I find the proposal fascinating, intriguing, and provocative. It raises all sorts of vexing questions and positions about design and craft in areas that are neither comfortable nor familiar. The strengths are its novel approach to the ideas of craft, design, and materiality in relation to power and the state; its use of atypical examples (Gandhi, Zapatistas, lock picking) to illustrate novel uses of material reinvention that challenge conventional State power structures; its repositioning of craft and design in relation social transformation; and the author’s unique and idiosyncratic perspective and voice.
Making hacks into reality. It engages matter in ways that trespass the boundaries between the civic realm and the state apparatus. With authority present to our senses in fences, locks, buckets, tax forms and grains of salt, making has the potential to tweak these manifestations. Even with primitive tools and skills, design and making can break open and repurposes arrangements of power.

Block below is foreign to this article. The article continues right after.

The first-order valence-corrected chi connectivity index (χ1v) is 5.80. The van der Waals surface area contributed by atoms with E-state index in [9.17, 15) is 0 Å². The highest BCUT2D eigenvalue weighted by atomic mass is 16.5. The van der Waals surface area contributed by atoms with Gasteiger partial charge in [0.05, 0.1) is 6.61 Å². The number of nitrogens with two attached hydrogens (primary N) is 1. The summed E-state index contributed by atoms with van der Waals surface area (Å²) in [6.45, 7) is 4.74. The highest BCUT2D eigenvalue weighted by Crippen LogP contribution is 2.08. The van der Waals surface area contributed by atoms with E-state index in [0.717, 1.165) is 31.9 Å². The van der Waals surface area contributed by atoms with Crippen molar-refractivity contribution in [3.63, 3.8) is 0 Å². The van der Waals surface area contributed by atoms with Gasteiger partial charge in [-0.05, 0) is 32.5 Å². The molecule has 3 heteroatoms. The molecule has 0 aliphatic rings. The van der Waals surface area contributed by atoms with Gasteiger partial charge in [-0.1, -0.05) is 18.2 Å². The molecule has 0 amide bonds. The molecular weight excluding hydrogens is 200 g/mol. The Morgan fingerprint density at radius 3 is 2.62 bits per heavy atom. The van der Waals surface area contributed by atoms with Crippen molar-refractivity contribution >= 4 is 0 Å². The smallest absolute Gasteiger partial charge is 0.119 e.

The proof of this is that some crafts are so controversial—lock-picking, moonshining, shoplifting, smuggling, sabotage for example—that they need to be controlled or even outlawed. When designers and makers touch on these contested realms, they run into trouble with state authorities.
This highly original book explores how the material power of design and making can challenge arrangements of agency and domination. Removing the innocence from crafts and unpacking a series of conflicting cases—from illegal makings to the strategic and civic use of crafts to manifest alternatives to the current order—it shows how designers and makers can use primitive tools to actively redraw boundaries between the civic realm and the state.